Current airline operations[edit]

The three airlines at Lafayette, American Eagle, Delta Connection and United Express, now use regional jets. Previously, the only mainline jet aircraft type serving Lafayette (following the cessation of Continental Airlines mainline jet service) was the twice weekly McDonnell Douglas MD-80 service flown by Allegiant Air nonstop to Las Vegas. On June 7, 2012 Delta Connection began daily service to Atlanta on Canadair CRJ-700s with wi-fi, 9 first class seats and 56 economy class seats including an enhanced "Economy Comfort" section (more legroom). These flights had the only first class service available at the time from Lafayette. In Delta's November 2012 timetable all CRJ-700 service to Lafayette was replaced with smaller Canadair CRJ-200s. Delta Connection resumed dual-class service between Lafayette and Atlanta on June 10, 2013 with a single daily Canadair CRJ-700 regional jet flight featuring wi-fi as well as 9 First Class seats, 8 "Economy Comfort" seats and 48 Economy seats. Other Delta Connection flights between LFT and ATL continue to use single class Canadair CRJ-200 regional jets. The CRJ-700 has once again become the largest airliner type to serve Lafayette. That distinction was previously held by Allegiant Air with McDonnell Douglas MD-80 jetliner service operated nonstop to Las Vegas before this airline ceased all flights from the airport.[19]

Notable past operations[edit]

In March 2001, Air Force One landed in Lafayette transporting President George W. Bush, the 43rd President of the United States. This Boeing 747-200B (USAF aircraft designation VC-25A) flight into Lafayette with President Bush onboard appears to have been the largest aircraft ever to land at the airport. More recently, U.S. Air Force C-17 "Globemaster III" aircraft have flown into Lafayette. These large, four engine, military transport jets were supporting air show activities at the airfield. In addition, United Airlines uses Lafayette Regional as a diversion airport when inclement weather disrupts flight operations at the airline's major connecting hub located at Houston Intercontinental Airport (IAH) in Texas. Up to five (5) Boeing 737 jetliners operated by United have been observed on the airport ramp at one time due to weather diversions.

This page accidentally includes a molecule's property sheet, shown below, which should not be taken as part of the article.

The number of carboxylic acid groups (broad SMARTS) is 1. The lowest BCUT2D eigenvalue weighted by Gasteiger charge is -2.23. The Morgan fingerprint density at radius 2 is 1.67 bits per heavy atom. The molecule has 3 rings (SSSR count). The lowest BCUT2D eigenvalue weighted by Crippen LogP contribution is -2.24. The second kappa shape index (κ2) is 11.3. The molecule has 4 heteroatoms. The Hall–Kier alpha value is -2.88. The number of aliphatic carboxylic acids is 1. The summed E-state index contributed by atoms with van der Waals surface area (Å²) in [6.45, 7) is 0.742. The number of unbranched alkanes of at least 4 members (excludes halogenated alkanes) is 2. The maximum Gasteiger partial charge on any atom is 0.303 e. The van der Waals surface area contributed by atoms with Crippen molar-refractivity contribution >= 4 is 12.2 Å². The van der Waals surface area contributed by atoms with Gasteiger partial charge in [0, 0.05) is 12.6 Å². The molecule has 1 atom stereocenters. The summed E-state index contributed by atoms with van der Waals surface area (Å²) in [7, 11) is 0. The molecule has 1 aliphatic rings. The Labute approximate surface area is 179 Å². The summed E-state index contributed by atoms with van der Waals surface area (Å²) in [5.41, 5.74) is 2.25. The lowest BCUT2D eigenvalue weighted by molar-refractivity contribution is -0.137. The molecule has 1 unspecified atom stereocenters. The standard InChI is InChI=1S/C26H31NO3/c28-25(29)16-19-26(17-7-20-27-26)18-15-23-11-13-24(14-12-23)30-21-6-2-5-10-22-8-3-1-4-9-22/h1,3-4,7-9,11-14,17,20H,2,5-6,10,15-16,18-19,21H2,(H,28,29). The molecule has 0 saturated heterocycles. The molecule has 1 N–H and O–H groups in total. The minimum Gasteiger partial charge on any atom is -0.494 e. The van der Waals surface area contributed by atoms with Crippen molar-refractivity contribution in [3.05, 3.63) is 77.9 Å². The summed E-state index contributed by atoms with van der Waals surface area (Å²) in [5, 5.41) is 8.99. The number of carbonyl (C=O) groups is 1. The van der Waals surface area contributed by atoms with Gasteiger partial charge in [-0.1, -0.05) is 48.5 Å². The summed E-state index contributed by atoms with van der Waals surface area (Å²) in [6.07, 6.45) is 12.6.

See also[edit]


 This article incorporates public domain material from websites or documents of the Air Force Historical Research Agency.

  • Shaw, Frederick J. (2004), Locating Air Force Base Sites History’s Legacy, Air Force History and Museums Program, United States Air Force, Washington DC, 2004.
  • Manning, Thomas A. (2005), History of Air Education and Training Command, 1942–2002. Office of History and Research, Headquarters, AETC, Randolph AFB, Texas ASIN: B000NYX3PC
  1. ^ Lafayette Regional Airport
  2. ^ a b c d FAA Airport Master Record for LFT (Form 5010 PDF), effective 2008-06-05
  3. ^
  4. ^
  5. ^
  6. ^
  7. ^, Eastern Air Lines January 7, 1950 system timetable
  8. ^, photo section, Texas International Airlines DC-9 in Lafayette, Louisiana, photo #0160646
  9. ^ February 1, 1976 Official Airline Guide (OAG), North American
  10. ^, Texas International March 15, 1979 system timetable
  11. ^, June 1, 1982 Continental Airlines/Texas International Airlines joint system timetable
  12. ^, Continental Employees February 1, 1987 system timetable
  13. ^ Sept. 15, 1994 Official Airline Guide (OAG), North American edition
  14. ^, April 1, 1981 Official Airline Guide (OAG), North American edition
  15. ^, Royale Airlines Nov. 1, 1984 system timetable
  16. ^; July 1, 1983 Official Airline Guide (OAG)
  17. ^, Dec. 15, 1989 Official Airline Guide (OAG), Houston Hobby and New Orleans flight schedules
  18. ^, July 1, 1983 Official Airline Guide (OAG), Houston Hobby flight schedules
  19. ^

External links[edit]